16 Apr 2020 Cabin Fever Among the Elderly
One consequence of the raging COVID-19 virus is that most of us in the United States, as are many citizens around the world, are under Shelter in Place (SIP) mandates, While this affects people in many ways, it has a disproportional distressing effect on our senior loved ones, especially those living at home. One major problem resulting from SIP is cabin fever among the elderly.
Wikipedia defines cabin fever as, “distressing claustrophobic irritability or restlessness experienced when a person, or group, is stuck at an isolated location or in confined quarters for an extended period of time.” Many of us are feeling this restlessness right now but our elders, many of whom have limited contact with other people, are particularly vulnerable to cabin fever right now, since in-person contact with friends and family is severely curtailed. There are several reasons why cabin fever is more prevalent among our senior loved ones.
One problem is the technology challenge faced by our elderly. While cellphones have been embraced by many elders, using one remains difficult for some others. Beyond basic phone calls, many elders have not mastered the use of FaceTime (on Apple devices), Zoom and the like for video connections with friends and family. Lack of face-to-face contact with others is a big problem, but with SIP directives most of us must do with virtual visits.
How to Use FaceTime
How to Join a Zoom Meeting
Streaming video by companies such as Netflix, Amazon and Disney+ is a way for many of us to be entertained while confined at home. However, for many seniors who are not technically savvy subscribing to, accessing and playing these videos is difficult (remember the days when so many people had trouble setting the clocks in their VCRs? – this is a bigger problem). Ditto for setting up and using a voice assistant like Alexa. Having a family member or caregiver who can help with the technology adoption (even from a remote location over the phone) is useful, but not all seniors have this advantage.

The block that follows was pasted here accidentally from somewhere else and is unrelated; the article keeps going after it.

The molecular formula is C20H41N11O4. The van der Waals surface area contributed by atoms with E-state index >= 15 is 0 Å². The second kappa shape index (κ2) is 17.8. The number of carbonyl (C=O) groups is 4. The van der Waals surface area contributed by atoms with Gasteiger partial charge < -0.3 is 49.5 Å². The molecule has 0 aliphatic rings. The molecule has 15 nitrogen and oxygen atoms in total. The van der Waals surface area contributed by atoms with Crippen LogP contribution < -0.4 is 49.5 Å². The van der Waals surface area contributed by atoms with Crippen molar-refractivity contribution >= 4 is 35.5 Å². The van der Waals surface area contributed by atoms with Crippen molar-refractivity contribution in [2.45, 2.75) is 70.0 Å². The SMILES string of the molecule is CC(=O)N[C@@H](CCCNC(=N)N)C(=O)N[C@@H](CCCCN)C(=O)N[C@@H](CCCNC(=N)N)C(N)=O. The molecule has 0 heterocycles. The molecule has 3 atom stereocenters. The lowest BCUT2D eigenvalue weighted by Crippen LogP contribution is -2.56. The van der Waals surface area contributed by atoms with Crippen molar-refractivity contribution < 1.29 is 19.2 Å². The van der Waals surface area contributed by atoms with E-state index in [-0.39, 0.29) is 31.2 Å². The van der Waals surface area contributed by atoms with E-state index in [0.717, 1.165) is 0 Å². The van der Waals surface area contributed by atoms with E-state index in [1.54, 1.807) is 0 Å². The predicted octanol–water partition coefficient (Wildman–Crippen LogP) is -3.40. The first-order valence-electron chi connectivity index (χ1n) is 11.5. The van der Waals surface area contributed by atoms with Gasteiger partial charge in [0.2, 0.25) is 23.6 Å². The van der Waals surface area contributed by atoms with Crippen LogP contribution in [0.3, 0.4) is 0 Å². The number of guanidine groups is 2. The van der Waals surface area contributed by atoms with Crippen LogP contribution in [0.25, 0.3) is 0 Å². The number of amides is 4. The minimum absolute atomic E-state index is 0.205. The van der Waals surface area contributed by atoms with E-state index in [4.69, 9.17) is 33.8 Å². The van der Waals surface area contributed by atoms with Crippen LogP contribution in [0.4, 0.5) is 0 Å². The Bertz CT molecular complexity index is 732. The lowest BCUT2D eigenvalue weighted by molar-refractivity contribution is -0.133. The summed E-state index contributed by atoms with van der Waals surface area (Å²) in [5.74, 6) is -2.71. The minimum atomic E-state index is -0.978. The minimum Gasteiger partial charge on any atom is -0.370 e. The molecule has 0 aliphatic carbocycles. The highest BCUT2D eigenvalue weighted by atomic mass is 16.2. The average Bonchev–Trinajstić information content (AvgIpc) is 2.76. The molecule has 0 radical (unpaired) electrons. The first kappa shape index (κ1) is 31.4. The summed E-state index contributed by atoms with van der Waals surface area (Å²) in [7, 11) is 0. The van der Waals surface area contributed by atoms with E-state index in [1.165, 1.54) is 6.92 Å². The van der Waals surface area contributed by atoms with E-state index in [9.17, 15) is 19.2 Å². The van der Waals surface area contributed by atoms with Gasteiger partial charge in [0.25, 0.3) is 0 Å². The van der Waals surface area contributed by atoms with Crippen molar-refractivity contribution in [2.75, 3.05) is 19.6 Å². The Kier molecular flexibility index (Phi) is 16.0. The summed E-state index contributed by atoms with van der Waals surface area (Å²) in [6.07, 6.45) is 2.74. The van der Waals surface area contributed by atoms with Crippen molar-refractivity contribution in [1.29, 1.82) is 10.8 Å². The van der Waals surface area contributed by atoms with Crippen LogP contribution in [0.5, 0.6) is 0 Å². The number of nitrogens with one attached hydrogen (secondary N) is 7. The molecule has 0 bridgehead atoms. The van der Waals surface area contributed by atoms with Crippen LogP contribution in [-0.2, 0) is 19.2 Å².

How to Set Up and Use Alexa
So – what can seniors and their loved ones do to minimize elder cabin fever? Here are a few suggestions.
Make use of the telephone and available video chat applications to stay in touch with the important people in your life. Beyond just “catch up” visits, introduce some fun events that can be shared by people in different locations. Examples would be coffee times, cocktail hours and wine tastings, book reviews and recipe sharing. A great idea if you subscribe to Netflix is the recently introduced Netflix Party, an extension for the Chrome browser for watching Netflix remotely with friends, e.g., for movie nights with a long-distance special someone. Netflix Party synchronizes video playback and adds group chat.
Couples Isolated Together
Doing things with each other can help seniors (and all living-together couples)) alleviate the restlessness of cabin fever. My wife and I have instituted a weekly Date Night, where we dress up a bit and have cocktails and conversation followed by a nice dinner ordered for delivery from one of our local restaurants. Afterwards, popcorn and a TV movie. This represents a welcome romantic interlude during these stressful times. Cooking meals together is also fun – each person can suggest one of their favorite dishes (or a new one to try) and both people can put it together.
Healthy Body, Healthy Mind
Since cabin fever is a form of mental stress, taking care of your body is very helpful. Things for seniors to remember to do are eat healthy meals, exercise to the best of their abilities and get a good night’s sleep.
The restrictions COVID-19 has placed on our daily activities are stressful for everyone, especially for our seniors. We can’t change, at this time, the boundaries imposed by SIP but both caregivers and elders have some ways of reducing the cabin fever aspects of our current lifestyles.
Stay safe and well!